From Wood To Ash: Filling And Emptying Your Fire Pit With The Right Fuel In Mind

Posted on: 25 August 2015

Once you have the green light to start using your outdoor fire pit, you'll want to start experimenting with the various types of fires made from wood found in your area. You'll also need a way to dispose of all of the wood ash you'll create as a by-product of all those cozy flames. Here's what you need to know:

Choose firewood that gives you the heat you need.

The branches from hardwood trees contain more potential BTUs of heat energy than the branches of softwood trees. If you're going for a hot fire on a cold night, use seasoned hardwoods like oak, maple and birch. Another benefit of hardwood logs is the low degree of smoke they produce, which is helpful if you want to stand close to the fire in frigid temperatures.

If you want a fire for the ambiance, but don't need long-term heat, burn softwoods like white pine, ash, or spruce. Wood logs from these trees will produce more smoke when burned, but they make an easy, fast-burning flame perfect for shorter fires on warm nights.

Remember that wood smoke adds flavor.

If you'll be cooking food over your fire pit, be aware that some woods will add wonderful flavors to fire-roasted food, but other woods may make food taste bitter or piney. Hickory and mesquite are great choices for pork and beef, whether you're roasting or smoking the meat, while lilac and cedar impart wonderful flavors to your seafood dishes.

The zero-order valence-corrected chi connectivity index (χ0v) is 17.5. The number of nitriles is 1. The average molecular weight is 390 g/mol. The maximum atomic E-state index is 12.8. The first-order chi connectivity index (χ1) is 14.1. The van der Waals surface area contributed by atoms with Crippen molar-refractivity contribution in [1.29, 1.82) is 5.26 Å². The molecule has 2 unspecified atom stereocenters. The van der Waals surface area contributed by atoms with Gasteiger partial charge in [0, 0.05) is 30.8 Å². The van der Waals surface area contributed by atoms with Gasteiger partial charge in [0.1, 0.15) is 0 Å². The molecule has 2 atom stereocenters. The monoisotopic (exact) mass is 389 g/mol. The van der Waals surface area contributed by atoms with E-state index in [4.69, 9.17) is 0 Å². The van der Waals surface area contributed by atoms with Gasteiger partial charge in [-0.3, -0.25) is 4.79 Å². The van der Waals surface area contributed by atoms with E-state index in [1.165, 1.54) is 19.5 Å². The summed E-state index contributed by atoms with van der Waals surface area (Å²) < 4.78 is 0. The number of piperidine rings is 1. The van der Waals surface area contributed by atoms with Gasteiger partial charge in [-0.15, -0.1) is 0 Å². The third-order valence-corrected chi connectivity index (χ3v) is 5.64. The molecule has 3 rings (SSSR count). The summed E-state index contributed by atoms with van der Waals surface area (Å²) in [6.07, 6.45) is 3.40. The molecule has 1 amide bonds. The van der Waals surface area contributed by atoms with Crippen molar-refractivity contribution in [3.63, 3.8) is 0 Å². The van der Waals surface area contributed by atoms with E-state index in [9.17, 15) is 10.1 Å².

Many types of fruiting wood, from apple trees to grapevines, are excellent cooking fuels, but avoid using firs and most pines for fire pit roasting. They tend to give off medicinal flavors, and their sparky natures often send cinders into the cooking food.

Use ashes for bugs, pH, and potassium.

Once ashes have cooled enough to safely remove them from the fire pit, don't throw them away. They will help you a great deal around the garden.

The salt in the ashes is deadly to soft-bodied insects such as snails and slugs, so stir some into the dirt around plants that are under attack. Sprinkle ashes around your home's foundation if you have problems with soft-bodied insects getting into your basement or crawl spaces.

Wood ashes are alkaline, so they increases the pH of very acidic soils. Many grasses, annual flowers, and vegetables appreciate a higher pH, especially if you have clay soil. Of course, you'll want to have your soil tested by your extension agent, or analyze it yourself with a home kit first, to be sure your soil needs the ashes, but it's a great no-cost way to improve your landscaping.

A soil test will also reveal if your garden needs potassium, another benefit of wood ashes. It's best to compost or age the wood ashes before applying them to large areas, since fresh ashes may burn young or tender plants. Once the ashes have mellowed a bit, apply ½ lb. for every bush or for each square yard of garden space, and use 10 to 15 lbs. of ashes per 1,000 square yards of lawn.

For more information, contact a company like Alpine Fireplaces.